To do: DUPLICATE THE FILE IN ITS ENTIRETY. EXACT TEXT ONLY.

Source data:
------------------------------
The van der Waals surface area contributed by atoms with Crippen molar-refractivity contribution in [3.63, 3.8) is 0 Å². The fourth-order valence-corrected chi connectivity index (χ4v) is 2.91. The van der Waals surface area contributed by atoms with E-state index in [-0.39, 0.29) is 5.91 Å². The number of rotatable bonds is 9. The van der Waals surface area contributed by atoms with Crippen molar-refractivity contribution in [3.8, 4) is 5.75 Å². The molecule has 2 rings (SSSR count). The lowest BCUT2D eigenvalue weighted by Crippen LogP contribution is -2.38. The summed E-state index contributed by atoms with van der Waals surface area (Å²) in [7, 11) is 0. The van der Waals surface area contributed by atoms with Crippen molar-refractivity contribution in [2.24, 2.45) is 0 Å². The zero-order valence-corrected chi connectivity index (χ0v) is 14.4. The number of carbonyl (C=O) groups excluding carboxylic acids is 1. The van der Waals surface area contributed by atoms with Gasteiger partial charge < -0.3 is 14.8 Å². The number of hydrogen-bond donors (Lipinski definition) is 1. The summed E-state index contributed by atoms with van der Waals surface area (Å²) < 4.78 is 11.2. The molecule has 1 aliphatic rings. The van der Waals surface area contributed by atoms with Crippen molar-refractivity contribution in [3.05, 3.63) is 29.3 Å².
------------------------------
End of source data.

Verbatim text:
The van der Waals surface area contributed by atoms with Crippen molar-refractivity contribution in [3.63, 3.8) is 0 Å². The fourth-order valence-corrected chi connectivity index (χ4v) is 2.91. The van der Waals surface area contributed by atoms with E-state index in [-0.39, 0.29) is 5.91 Å². The number of rotatable bonds is 9. The van der Waals surface area contributed by atoms with Crippen molar-refractivity contribution in [3.8, 4) is 5.75 Å². The molecule has 2 rings (SSSR count). The lowest BCUT2D eigenvalue weighted by Crippen LogP contribution is -2.38. The summed E-state index contributed by atoms with van der Waals surface area (Å²) in [7, 11) is 0. The van der Waals surface area contributed by atoms with Crippen molar-refractivity contribution in [2.24, 2.45) is 0 Å². The zero-order valence-corrected chi connectivity index (χ0v) is 14.4. The number of carbonyl (C=O) groups excluding carboxylic acids is 1. The van der Waals surface area contributed by atoms with Gasteiger partial charge < -0.3 is 14.8 Å². The number of hydrogen-bond donors (Lipinski definition) is 1. The summed E-state index contributed by atoms with van der Waals surface area (Å²) < 4.78 is 11.2. The molecule has 1 aliphatic rings. The van der Waals surface area contributed by atoms with Crippen molar-refractivity contribution in [3.05, 3.63) is 29.3 Å².